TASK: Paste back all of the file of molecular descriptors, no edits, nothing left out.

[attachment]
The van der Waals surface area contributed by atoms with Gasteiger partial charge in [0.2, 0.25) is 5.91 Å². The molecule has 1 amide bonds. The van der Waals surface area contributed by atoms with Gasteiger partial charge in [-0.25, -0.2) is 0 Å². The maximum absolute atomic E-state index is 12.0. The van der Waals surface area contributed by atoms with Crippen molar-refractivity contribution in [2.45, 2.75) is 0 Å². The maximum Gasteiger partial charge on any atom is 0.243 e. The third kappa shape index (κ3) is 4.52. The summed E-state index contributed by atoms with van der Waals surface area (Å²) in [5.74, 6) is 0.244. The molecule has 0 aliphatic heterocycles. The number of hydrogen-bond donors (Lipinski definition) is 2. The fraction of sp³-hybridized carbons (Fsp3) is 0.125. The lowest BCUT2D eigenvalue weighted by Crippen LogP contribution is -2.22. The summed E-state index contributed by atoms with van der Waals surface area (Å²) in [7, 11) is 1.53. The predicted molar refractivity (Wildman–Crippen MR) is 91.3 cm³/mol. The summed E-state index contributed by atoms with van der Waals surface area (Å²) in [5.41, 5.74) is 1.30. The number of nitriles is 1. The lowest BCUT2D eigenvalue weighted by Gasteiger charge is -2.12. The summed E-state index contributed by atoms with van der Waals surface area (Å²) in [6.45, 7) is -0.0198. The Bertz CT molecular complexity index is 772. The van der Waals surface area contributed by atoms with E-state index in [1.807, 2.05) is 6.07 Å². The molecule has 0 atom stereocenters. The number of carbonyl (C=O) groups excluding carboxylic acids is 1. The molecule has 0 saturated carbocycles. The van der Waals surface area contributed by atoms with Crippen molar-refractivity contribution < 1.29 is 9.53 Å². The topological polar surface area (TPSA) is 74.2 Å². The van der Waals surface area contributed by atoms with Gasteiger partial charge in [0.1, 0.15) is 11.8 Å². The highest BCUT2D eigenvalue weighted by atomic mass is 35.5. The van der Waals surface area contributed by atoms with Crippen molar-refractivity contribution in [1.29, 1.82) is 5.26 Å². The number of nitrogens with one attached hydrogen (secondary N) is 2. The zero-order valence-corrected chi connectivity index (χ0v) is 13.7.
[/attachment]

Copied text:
The van der Waals surface area contributed by atoms with Gasteiger partial charge in [0.2, 0.25) is 5.91 Å². The molecule has 1 amide bonds. The van der Waals surface area contributed by atoms with Gasteiger partial charge in [-0.25, -0.2) is 0 Å². The maximum absolute atomic E-state index is 12.0. The van der Waals surface area contributed by atoms with Crippen molar-refractivity contribution in [2.45, 2.75) is 0 Å². The maximum Gasteiger partial charge on any atom is 0.243 e. The third kappa shape index (κ3) is 4.52. The summed E-state index contributed by atoms with van der Waals surface area (Å²) in [5.74, 6) is 0.244. The molecule has 0 aliphatic heterocycles. The number of hydrogen-bond donors (Lipinski definition) is 2. The fraction of sp³-hybridized carbons (Fsp3) is 0.125. The lowest BCUT2D eigenvalue weighted by Crippen LogP contribution is -2.22. The summed E-state index contributed by atoms with van der Waals surface area (Å²) in [7, 11) is 1.53. The predicted molar refractivity (Wildman–Crippen MR) is 91.3 cm³/mol. The summed E-state index contributed by atoms with van der Waals surface area (Å²) in [5.41, 5.74) is 1.30. The number of nitriles is 1. The lowest BCUT2D eigenvalue weighted by Gasteiger charge is -2.12. The summed E-state index contributed by atoms with van der Waals surface area (Å²) in [6.45, 7) is -0.0198. The Bertz CT molecular complexity index is 772. The van der Waals surface area contributed by atoms with E-state index in [1.807, 2.05) is 6.07 Å². The molecule has 0 atom stereocenters. The number of carbonyl (C=O) groups excluding carboxylic acids is 1. The molecule has 0 saturated carbocycles. The van der Waals surface area contributed by atoms with Crippen molar-refractivity contribution < 1.29 is 9.53 Å². The topological polar surface area (TPSA) is 74.2 Å². The van der Waals surface area contributed by atoms with Gasteiger partial charge in [0.1, 0.15) is 11.8 Å². The highest BCUT2D eigenvalue weighted by atomic mass is 35.5. The van der Waals surface area contributed by atoms with Crippen molar-refractivity contribution in [1.29, 1.82) is 5.26 Å². The number of nitrogens with one attached hydrogen (secondary N) is 2. The zero-order valence-corrected chi connectivity index (χ0v) is 13.7.